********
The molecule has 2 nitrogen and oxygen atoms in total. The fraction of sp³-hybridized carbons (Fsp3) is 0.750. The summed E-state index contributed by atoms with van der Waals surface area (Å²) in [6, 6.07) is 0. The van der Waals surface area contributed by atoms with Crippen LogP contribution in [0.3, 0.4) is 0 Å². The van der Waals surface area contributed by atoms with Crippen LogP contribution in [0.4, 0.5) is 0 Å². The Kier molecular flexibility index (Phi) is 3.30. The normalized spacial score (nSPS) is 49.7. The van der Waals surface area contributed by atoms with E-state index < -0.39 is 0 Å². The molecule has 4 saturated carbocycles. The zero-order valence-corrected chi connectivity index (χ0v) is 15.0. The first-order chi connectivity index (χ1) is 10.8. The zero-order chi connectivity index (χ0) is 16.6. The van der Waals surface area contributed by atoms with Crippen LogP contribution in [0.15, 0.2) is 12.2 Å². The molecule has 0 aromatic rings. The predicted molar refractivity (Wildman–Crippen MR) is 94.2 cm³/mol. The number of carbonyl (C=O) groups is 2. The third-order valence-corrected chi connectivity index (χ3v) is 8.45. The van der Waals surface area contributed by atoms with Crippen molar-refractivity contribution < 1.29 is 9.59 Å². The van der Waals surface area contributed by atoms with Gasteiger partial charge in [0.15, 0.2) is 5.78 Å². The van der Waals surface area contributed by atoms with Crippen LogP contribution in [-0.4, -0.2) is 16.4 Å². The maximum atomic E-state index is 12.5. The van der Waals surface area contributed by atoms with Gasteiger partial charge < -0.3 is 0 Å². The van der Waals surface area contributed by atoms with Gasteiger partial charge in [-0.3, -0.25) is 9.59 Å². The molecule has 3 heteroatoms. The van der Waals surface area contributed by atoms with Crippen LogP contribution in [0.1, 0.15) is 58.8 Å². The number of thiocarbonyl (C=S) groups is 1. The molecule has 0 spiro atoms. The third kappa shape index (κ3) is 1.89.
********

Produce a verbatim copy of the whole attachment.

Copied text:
The molecule has 2 nitrogen and oxygen atoms in total. The fraction of sp³-hybridized carbons (Fsp3) is 0.750. The summed E-state index contributed by atoms with van der Waals surface area (Å²) in [6, 6.07) is 0. The van der Waals surface area contributed by atoms with Crippen LogP contribution in [0.3, 0.4) is 0 Å². The van der Waals surface area contributed by atoms with Crippen LogP contribution in [0.4, 0.5) is 0 Å². The Kier molecular flexibility index (Phi) is 3.30. The normalized spacial score (nSPS) is 49.7. The van der Waals surface area contributed by atoms with E-state index < -0.39 is 0 Å². The molecule has 4 saturated carbocycles. The zero-order valence-corrected chi connectivity index (χ0v) is 15.0. The first-order chi connectivity index (χ1) is 10.8. The zero-order chi connectivity index (χ0) is 16.6. The van der Waals surface area contributed by atoms with Crippen LogP contribution in [0.15, 0.2) is 12.2 Å². The molecule has 0 aromatic rings. The predicted molar refractivity (Wildman–Crippen MR) is 94.2 cm³/mol. The number of carbonyl (C=O) groups is 2. The third-order valence-corrected chi connectivity index (χ3v) is 8.45. The van der Waals surface area contributed by atoms with Crippen molar-refractivity contribution < 1.29 is 9.59 Å². The van der Waals surface area contributed by atoms with Gasteiger partial charge in [0.15, 0.2) is 5.78 Å². The van der Waals surface area contributed by atoms with Crippen LogP contribution in [-0.4, -0.2) is 16.4 Å². The maximum atomic E-state index is 12.5. The van der Waals surface area contributed by atoms with Gasteiger partial charge < -0.3 is 0 Å². The van der Waals surface area contributed by atoms with Gasteiger partial charge in [-0.3, -0.25) is 9.59 Å². The molecule has 3 heteroatoms. The van der Waals surface area contributed by atoms with Crippen LogP contribution in [0.1, 0.15) is 58.8 Å². The number of thiocarbonyl (C=S) groups is 1. The molecule has 0 spiro atoms. The third kappa shape index (κ3) is 1.89.